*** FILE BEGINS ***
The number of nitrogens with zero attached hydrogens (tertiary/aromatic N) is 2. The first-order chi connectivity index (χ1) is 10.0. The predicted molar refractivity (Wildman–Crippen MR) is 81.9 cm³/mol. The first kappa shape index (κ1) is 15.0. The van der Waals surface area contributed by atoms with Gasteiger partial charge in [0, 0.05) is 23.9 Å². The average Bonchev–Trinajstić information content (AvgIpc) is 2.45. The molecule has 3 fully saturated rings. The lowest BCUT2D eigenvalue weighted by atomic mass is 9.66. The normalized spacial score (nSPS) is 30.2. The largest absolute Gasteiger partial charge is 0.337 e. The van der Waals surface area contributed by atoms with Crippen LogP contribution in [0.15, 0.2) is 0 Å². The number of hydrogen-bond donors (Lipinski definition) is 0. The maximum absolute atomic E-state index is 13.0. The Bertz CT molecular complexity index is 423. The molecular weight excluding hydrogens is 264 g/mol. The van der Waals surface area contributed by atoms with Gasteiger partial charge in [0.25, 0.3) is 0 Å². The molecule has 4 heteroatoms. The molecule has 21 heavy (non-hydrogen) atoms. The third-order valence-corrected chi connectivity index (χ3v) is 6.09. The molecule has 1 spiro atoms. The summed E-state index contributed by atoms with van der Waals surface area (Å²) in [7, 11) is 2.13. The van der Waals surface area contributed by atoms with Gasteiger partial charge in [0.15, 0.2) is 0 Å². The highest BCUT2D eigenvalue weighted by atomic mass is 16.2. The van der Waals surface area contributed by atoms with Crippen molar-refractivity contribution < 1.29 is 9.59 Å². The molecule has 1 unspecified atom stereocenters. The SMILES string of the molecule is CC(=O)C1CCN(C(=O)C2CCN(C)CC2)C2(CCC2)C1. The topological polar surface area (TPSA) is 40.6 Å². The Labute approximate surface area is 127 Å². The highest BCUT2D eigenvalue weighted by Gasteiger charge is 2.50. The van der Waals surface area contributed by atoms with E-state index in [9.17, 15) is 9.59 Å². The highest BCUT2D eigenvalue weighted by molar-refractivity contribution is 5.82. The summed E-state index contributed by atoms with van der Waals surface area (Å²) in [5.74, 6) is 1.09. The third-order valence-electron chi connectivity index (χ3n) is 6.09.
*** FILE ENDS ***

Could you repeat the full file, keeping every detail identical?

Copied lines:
The number of nitrogens with zero attached hydrogens (tertiary/aromatic N) is 2. The first-order chi connectivity index (χ1) is 10.0. The predicted molar refractivity (Wildman–Crippen MR) is 81.9 cm³/mol. The first kappa shape index (κ1) is 15.0. The van der Waals surface area contributed by atoms with Gasteiger partial charge in [0, 0.05) is 23.9 Å². The average Bonchev–Trinajstić information content (AvgIpc) is 2.45. The molecule has 3 fully saturated rings. The lowest BCUT2D eigenvalue weighted by atomic mass is 9.66. The normalized spacial score (nSPS) is 30.2. The largest absolute Gasteiger partial charge is 0.337 e. The van der Waals surface area contributed by atoms with Crippen LogP contribution in [0.15, 0.2) is 0 Å². The number of hydrogen-bond donors (Lipinski definition) is 0. The maximum absolute atomic E-state index is 13.0. The Bertz CT molecular complexity index is 423. The molecular weight excluding hydrogens is 264 g/mol. The van der Waals surface area contributed by atoms with Gasteiger partial charge in [0.25, 0.3) is 0 Å². The molecule has 4 heteroatoms. The molecule has 21 heavy (non-hydrogen) atoms. The third-order valence-corrected chi connectivity index (χ3v) is 6.09. The molecule has 1 spiro atoms. The summed E-state index contributed by atoms with van der Waals surface area (Å²) in [7, 11) is 2.13. The van der Waals surface area contributed by atoms with Gasteiger partial charge in [0.15, 0.2) is 0 Å². The highest BCUT2D eigenvalue weighted by atomic mass is 16.2. The van der Waals surface area contributed by atoms with Crippen molar-refractivity contribution < 1.29 is 9.59 Å². The molecule has 1 unspecified atom stereocenters. The SMILES string of the molecule is CC(=O)C1CCN(C(=O)C2CCN(C)CC2)C2(CCC2)C1. The topological polar surface area (TPSA) is 40.6 Å². The Labute approximate surface area is 127 Å². The highest BCUT2D eigenvalue weighted by Gasteiger charge is 2.50. The van der Waals surface area contributed by atoms with E-state index in [9.17, 15) is 9.59 Å². The highest BCUT2D eigenvalue weighted by molar-refractivity contribution is 5.82. The summed E-state index contributed by atoms with van der Waals surface area (Å²) in [5.74, 6) is 1.09. The third-order valence-electron chi connectivity index (χ3n) is 6.09.